Monday, April 22, 2013

Humbling Experiences

            As a supervisor for a telephone triage company, I encourage the members of our team to put themselves in the caller’s perspective. It is so easy to get into a routine of dealing with the same types of calls, shift after shift, and become insensitive to the caller’s needs. However, I am very conscious of that fact that they would not call if there in fact, were not a need. No matter how small the problem may seem to us, as a nurse, it could be a mountain to them.
            Our team of nurses is exceptional in that they often go beyond normal procedures to meet the caller’s needs. The care they demonstrate in treating each caller as an individual is phenomenal, and it shows in so many ways, demonstrating that the smallest effort can change the call’s outcome. One of our nurses shared an experience with us recently that shows this level of compassion:
Humbled...And Forever Changed

It was shortly after 8am when I received a call from a Mom regarding her 5 year old son who had started with Croup that morning, exacerbating his Asthma. I could tell Mom was very well versed in the symptoms of Croup/Asthma as well as the treatment. As our conversation continued, She told me she had been up all night, and that her son was doing well with steamy showers, cool air and Albuterol Nebulizer Treatments. She was exhausted and concerned that her child had needed steroids in past, and she was hoping to get the first morning appointment so they could get some rest. I explained to this Mom that this particular office did not give us appointments to book early, nor did they have walk in hrs. Based on that, I told her the office protocol asked that parents call the office after 830am for appointments. No sooner had I said that did I hear Mom again say "Please Miss Can You Help Me?" Mom went on to further state, “My son and I have been up all night. We are very tired, and my daughter is receiving Hospice Care at our home. If you could set up this appointment, it would be immensely helpful to us all.”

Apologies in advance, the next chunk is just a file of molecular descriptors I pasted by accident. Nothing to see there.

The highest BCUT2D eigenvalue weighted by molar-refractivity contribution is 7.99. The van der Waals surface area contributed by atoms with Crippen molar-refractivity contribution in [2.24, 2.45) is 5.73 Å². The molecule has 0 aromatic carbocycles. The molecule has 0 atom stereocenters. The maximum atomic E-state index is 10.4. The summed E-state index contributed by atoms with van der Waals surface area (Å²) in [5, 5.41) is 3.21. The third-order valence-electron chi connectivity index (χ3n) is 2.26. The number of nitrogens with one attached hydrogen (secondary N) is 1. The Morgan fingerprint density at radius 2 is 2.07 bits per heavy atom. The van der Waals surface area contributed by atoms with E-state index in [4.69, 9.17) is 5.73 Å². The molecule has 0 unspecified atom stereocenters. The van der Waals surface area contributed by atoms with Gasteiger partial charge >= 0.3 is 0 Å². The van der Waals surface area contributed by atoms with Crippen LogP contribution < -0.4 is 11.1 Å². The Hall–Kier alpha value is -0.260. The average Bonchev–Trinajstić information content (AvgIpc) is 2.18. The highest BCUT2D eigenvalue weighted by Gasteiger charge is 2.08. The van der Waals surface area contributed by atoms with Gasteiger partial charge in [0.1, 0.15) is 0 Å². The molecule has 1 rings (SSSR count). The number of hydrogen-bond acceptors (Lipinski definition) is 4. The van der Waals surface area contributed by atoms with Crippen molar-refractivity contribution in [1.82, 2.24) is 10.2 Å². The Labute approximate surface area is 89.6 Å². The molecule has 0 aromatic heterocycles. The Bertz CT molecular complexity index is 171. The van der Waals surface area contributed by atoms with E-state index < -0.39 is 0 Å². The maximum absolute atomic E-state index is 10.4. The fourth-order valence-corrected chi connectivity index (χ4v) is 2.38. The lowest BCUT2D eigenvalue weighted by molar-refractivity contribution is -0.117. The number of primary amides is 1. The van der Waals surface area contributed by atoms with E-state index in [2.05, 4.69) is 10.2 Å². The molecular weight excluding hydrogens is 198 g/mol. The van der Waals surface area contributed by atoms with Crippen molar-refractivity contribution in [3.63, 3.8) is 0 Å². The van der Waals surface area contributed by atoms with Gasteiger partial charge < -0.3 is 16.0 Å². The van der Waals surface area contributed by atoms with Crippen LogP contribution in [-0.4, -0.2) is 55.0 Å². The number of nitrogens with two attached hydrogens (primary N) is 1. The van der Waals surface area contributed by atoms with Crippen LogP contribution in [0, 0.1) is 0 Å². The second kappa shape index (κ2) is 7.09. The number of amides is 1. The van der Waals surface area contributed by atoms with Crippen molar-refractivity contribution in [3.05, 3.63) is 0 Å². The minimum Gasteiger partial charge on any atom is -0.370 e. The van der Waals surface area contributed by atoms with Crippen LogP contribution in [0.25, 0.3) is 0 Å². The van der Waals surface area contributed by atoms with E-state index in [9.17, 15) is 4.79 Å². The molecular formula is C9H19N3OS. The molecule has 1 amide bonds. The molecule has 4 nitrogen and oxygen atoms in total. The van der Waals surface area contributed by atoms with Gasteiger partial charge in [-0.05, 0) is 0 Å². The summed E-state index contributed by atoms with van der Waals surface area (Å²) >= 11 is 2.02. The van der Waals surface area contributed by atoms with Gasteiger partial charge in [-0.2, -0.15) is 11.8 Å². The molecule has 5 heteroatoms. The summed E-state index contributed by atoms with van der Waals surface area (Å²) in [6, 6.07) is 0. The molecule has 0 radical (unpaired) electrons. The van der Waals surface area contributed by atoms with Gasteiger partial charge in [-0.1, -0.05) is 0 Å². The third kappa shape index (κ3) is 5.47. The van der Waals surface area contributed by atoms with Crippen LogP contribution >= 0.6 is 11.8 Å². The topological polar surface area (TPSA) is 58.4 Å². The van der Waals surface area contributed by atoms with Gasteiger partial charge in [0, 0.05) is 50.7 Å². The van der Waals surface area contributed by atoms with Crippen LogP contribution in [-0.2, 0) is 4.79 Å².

The tears filled my eyes for this Mom and her family, at which point I did what any other nurse would have done, and telephoned the back line of the office. The office was able to give the mom the first morning appointment, and with her Provider. When I relayed this to her, she was very appreciative. I ended the triage call with this mom, and as the tears streamed down my face, I thought, you just never know the road another is walking on the other end of the telephone line...

It took just a couple of extra minutes of this nurse's time to make a difference to this mother, and the nurse realized her value to the callers that day. Amazing, even though we are not at the bedside of the patient, or even in the same room, we can still make a difference.